### Some thoughts on solving transcendental equations

My thinking here is that although transcendental equations don’t have algebraic answers are there still links between them?

That theory is supported by the contour lines in the following

So I wasn’t going to look into this but sometimes I just get captured by the mathematics.

I have known for a while that most equations can’t be solved. The unsolvability of most equations leads to transcendental numbers. Numbers which aren’t the result of a solvable algebraic equation like 5x+1=7 or 2x^2=3 but can be computed, at least approximately.

These numbers include pi and e.

There isn’t a formula for pi or e, we can define them, we can even define them without the use of geometry. As I have found out in my curious investigations both numbers seem to crop up only when calculus is involved.

e is the solution to the problem of

The functions that produce these two have always seemed arbitrary to me. Why is it the case that when we don’t know the answer to we just say, the answer is the answer?

We seem to do the same with solving for x. We don’t know so we say, the solution function gives you the answer. We just let there be a function such that f(c)=x.

Where does this stop? When do we stop defining functions to be the answer to the problem we are solving rather than actually doing mathematics.

It seems to me that the answer is we try to create the fewest functions possible.

We could define a function such that given the problem such that f(c) = x.

That might be useful but the reason we would want to stick to one such function is that given a little more exploration of it, we can show that the solution to the second problem can be phrased in terms of the first. Here the solution is . (Using our original function).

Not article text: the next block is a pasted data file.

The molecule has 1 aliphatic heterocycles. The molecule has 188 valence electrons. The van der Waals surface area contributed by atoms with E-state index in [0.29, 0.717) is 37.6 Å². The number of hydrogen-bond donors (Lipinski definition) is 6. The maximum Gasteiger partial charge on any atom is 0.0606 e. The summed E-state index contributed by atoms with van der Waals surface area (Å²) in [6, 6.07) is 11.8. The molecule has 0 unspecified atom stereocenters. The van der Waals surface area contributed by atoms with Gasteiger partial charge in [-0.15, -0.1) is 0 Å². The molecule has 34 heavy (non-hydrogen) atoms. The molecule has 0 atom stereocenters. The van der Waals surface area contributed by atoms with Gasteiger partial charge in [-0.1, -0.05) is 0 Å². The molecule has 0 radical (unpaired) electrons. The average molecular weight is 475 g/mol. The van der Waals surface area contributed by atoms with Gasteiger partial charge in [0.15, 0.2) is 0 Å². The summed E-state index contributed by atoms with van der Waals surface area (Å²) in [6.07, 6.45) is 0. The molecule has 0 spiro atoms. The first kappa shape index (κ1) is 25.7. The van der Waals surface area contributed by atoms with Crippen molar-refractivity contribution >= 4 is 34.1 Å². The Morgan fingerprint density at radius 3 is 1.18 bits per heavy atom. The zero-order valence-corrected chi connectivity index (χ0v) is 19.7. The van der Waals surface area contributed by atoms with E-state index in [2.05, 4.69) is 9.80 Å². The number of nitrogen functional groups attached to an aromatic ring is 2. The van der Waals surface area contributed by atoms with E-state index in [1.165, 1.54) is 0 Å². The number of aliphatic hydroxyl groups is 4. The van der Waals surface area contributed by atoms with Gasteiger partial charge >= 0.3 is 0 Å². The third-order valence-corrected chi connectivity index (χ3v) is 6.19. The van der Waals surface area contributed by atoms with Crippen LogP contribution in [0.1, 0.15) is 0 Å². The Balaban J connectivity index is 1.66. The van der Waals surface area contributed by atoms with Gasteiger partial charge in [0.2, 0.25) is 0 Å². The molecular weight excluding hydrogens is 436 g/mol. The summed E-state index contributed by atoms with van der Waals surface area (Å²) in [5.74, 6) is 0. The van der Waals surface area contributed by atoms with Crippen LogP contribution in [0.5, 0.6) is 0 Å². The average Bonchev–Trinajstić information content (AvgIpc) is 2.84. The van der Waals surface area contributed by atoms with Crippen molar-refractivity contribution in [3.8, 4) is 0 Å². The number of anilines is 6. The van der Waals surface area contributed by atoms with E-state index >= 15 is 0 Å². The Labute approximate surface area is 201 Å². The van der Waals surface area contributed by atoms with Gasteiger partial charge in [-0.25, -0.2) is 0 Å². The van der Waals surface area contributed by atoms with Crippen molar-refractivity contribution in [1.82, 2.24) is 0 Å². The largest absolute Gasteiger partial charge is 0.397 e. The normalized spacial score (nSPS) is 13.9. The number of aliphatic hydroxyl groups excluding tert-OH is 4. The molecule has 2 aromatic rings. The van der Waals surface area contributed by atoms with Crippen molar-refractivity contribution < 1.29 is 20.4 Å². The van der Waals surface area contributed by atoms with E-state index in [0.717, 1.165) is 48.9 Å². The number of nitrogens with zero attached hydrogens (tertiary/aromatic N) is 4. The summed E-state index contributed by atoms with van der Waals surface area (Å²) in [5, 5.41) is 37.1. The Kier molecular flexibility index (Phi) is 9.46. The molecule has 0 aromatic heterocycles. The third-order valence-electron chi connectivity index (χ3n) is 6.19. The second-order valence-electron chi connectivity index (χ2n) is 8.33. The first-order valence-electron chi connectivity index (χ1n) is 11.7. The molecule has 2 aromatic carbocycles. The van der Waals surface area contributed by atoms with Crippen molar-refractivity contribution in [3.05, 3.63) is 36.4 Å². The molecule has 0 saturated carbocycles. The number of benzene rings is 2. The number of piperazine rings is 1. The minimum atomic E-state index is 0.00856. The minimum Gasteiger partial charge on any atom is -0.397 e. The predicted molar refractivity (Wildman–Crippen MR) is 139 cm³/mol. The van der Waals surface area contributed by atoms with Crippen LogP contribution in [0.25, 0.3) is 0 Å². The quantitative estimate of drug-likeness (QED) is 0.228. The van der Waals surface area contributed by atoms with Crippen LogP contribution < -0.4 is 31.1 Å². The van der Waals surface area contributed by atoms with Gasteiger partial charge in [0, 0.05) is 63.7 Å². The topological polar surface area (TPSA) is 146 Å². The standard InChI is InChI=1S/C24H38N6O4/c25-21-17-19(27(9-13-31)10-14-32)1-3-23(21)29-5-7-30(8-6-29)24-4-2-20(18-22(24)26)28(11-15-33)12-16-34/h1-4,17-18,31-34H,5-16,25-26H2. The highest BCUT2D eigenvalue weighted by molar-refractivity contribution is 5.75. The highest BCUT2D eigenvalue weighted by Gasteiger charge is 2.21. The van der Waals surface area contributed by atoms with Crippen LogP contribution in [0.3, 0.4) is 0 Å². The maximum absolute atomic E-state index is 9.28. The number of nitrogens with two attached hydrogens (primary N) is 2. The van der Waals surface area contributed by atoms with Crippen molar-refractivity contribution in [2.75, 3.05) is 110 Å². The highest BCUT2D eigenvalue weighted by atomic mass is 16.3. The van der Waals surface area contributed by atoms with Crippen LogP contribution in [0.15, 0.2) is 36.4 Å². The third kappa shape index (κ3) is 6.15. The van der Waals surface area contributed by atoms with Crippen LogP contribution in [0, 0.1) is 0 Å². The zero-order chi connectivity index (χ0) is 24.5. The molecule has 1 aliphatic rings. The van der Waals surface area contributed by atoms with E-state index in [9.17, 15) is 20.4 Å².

It turns out that creating a result here is useful in a lot of places.

Even in a post lookup table world. We could just use numeric methods for everything, and we have to when we want an actual result.

One problem which got me wondering on the topic of just going around defining the solutions to the problem was the problem which is quite rampant in (another blog post), xsinx = c.

I have started to look into what happens when you simply create an inverse function such that f(x) sin f(x) = x.

We can start to find out more about this function from the context for example we know that the solution to f(x)=x is 0. We, therefore, know f(0)=0. The forward function here is very easy to calculate for values that we know for sine. We can then work backwards from the result of that creating a map of solutions.

What we need to know is does this mapping of a solution give us any more information?

That I haven't investigated yet.

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